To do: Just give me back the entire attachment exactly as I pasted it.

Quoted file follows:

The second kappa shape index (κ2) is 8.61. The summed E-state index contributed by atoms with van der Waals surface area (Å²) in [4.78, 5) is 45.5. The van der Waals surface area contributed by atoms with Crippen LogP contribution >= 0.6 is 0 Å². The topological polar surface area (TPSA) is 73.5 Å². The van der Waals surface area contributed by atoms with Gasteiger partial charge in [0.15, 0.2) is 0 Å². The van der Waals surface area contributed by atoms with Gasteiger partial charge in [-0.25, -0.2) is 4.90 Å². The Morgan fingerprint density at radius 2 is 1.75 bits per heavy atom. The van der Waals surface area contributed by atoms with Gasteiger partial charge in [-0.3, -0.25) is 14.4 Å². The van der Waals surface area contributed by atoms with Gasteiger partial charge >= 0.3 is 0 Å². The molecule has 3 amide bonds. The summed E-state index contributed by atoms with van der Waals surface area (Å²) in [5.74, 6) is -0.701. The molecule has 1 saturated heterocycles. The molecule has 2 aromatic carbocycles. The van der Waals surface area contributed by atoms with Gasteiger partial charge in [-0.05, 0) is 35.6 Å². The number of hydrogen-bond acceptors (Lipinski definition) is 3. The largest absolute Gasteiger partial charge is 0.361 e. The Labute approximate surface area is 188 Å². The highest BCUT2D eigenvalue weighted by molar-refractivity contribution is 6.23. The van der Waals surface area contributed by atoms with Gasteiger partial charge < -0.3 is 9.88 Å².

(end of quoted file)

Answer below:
The second kappa shape index (κ2) is 8.61. The summed E-state index contributed by atoms with van der Waals surface area (Å²) in [4.78, 5) is 45.5. The van der Waals surface area contributed by atoms with Crippen LogP contribution >= 0.6 is 0 Å². The topological polar surface area (TPSA) is 73.5 Å². The van der Waals surface area contributed by atoms with Gasteiger partial charge in [0.15, 0.2) is 0 Å². The van der Waals surface area contributed by atoms with Gasteiger partial charge in [-0.25, -0.2) is 4.90 Å². The Morgan fingerprint density at radius 2 is 1.75 bits per heavy atom. The van der Waals surface area contributed by atoms with Gasteiger partial charge in [-0.3, -0.25) is 14.4 Å². The van der Waals surface area contributed by atoms with Gasteiger partial charge >= 0.3 is 0 Å². The molecule has 3 amide bonds. The summed E-state index contributed by atoms with van der Waals surface area (Å²) in [5.74, 6) is -0.701. The molecule has 1 saturated heterocycles. The molecule has 2 aromatic carbocycles. The van der Waals surface area contributed by atoms with Gasteiger partial charge in [-0.05, 0) is 35.6 Å². The number of hydrogen-bond acceptors (Lipinski definition) is 3. The largest absolute Gasteiger partial charge is 0.361 e. The Labute approximate surface area is 188 Å². The highest BCUT2D eigenvalue weighted by molar-refractivity contribution is 6.23. The van der Waals surface area contributed by atoms with Gasteiger partial charge < -0.3 is 9.88 Å².